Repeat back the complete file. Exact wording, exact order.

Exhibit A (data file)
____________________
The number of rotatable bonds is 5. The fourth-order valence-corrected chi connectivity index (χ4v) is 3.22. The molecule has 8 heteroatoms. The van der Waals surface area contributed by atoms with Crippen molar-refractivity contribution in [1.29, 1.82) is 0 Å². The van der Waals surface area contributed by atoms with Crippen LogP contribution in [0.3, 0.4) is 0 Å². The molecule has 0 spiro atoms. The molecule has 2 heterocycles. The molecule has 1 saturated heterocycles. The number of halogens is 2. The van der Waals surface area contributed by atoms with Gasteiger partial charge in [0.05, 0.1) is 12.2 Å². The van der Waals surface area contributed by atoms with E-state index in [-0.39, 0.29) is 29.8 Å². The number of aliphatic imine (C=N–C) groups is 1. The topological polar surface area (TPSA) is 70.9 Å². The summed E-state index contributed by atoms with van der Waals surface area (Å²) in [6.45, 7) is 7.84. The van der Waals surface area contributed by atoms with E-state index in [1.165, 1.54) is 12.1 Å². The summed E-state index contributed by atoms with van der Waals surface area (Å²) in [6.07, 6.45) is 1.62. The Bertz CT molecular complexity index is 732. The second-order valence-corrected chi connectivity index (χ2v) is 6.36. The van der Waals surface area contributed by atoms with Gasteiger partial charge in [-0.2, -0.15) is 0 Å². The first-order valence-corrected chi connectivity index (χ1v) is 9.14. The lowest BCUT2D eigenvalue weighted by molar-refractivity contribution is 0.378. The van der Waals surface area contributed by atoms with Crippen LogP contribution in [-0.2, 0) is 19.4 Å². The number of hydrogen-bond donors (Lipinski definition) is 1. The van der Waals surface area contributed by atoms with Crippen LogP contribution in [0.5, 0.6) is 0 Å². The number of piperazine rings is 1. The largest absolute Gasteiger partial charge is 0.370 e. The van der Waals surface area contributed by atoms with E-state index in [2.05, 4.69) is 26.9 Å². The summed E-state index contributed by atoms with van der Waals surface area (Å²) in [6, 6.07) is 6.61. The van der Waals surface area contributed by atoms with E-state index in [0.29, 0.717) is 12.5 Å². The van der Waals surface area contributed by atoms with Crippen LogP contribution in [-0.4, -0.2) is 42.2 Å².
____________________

The number of rotatable bonds is 5. The fourth-order valence-corrected chi connectivity index (χ4v) is 3.22. The molecule has 8 heteroatoms. The van der Waals surface area contributed by atoms with Crippen molar-refractivity contribution in [1.29, 1.82) is 0 Å². The van der Waals surface area contributed by atoms with Crippen LogP contribution in [0.3, 0.4) is 0 Å². The molecule has 0 spiro atoms. The molecule has 2 heterocycles. The molecule has 1 saturated heterocycles. The number of halogens is 2. The van der Waals surface area contributed by atoms with Gasteiger partial charge in [0.05, 0.1) is 12.2 Å². The van der Waals surface area contributed by atoms with E-state index in [-0.39, 0.29) is 29.8 Å². The number of aliphatic imine (C=N–C) groups is 1. The topological polar surface area (TPSA) is 70.9 Å². The summed E-state index contributed by atoms with van der Waals surface area (Å²) in [6.45, 7) is 7.84. The van der Waals surface area contributed by atoms with E-state index in [1.165, 1.54) is 12.1 Å². The summed E-state index contributed by atoms with van der Waals surface area (Å²) in [6.07, 6.45) is 1.62. The Bertz CT molecular complexity index is 732. The second-order valence-corrected chi connectivity index (χ2v) is 6.36. The van der Waals surface area contributed by atoms with Gasteiger partial charge in [-0.2, -0.15) is 0 Å². The first-order valence-corrected chi connectivity index (χ1v) is 9.14. The lowest BCUT2D eigenvalue weighted by molar-refractivity contribution is 0.378. The van der Waals surface area contributed by atoms with Crippen LogP contribution in [-0.2, 0) is 19.4 Å². The number of hydrogen-bond donors (Lipinski definition) is 1. The van der Waals surface area contributed by atoms with Crippen LogP contribution in [0.5, 0.6) is 0 Å². The number of piperazine rings is 1. The largest absolute Gasteiger partial charge is 0.370 e. The van der Waals surface area contributed by atoms with E-state index in [2.05, 4.69) is 26.9 Å². The summed E-state index contributed by atoms with van der Waals surface area (Å²) in [6, 6.07) is 6.61. The van der Waals surface area contributed by atoms with E-state index in [0.29, 0.717) is 12.5 Å². The van der Waals surface area contributed by atoms with Crippen LogP contribution in [-0.4, -0.2) is 42.2 Å².